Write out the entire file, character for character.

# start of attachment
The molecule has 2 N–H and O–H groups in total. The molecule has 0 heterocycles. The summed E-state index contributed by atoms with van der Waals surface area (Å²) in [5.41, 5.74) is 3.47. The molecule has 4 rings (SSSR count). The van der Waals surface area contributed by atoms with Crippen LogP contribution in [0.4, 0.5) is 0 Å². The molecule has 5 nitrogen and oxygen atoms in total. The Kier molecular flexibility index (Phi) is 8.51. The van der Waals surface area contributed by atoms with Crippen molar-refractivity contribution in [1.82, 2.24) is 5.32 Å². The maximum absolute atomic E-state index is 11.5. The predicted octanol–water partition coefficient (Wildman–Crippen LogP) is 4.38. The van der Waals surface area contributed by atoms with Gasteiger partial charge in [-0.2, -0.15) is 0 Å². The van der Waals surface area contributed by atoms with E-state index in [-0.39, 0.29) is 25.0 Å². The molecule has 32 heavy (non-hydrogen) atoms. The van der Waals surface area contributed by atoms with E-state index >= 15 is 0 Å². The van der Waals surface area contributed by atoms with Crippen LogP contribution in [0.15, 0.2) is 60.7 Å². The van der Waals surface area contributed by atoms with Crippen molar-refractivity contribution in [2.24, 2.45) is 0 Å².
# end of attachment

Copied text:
The molecule has 2 N–H and O–H groups in total. The molecule has 0 heterocycles. The summed E-state index contributed by atoms with van der Waals surface area (Å²) in [5.41, 5.74) is 3.47. The molecule has 4 rings (SSSR count). The van der Waals surface area contributed by atoms with Crippen LogP contribution in [0.4, 0.5) is 0 Å². The molecule has 5 nitrogen and oxygen atoms in total. The Kier molecular flexibility index (Phi) is 8.51. The van der Waals surface area contributed by atoms with Crippen molar-refractivity contribution in [1.82, 2.24) is 5.32 Å². The maximum absolute atomic E-state index is 11.5. The predicted octanol–water partition coefficient (Wildman–Crippen LogP) is 4.38. The van der Waals surface area contributed by atoms with Gasteiger partial charge in [-0.2, -0.15) is 0 Å². The van der Waals surface area contributed by atoms with E-state index in [-0.39, 0.29) is 25.0 Å². The molecule has 32 heavy (non-hydrogen) atoms. The van der Waals surface area contributed by atoms with E-state index >= 15 is 0 Å². The van der Waals surface area contributed by atoms with Crippen LogP contribution in [0.15, 0.2) is 60.7 Å². The van der Waals surface area contributed by atoms with Crippen molar-refractivity contribution in [2.24, 2.45) is 0 Å².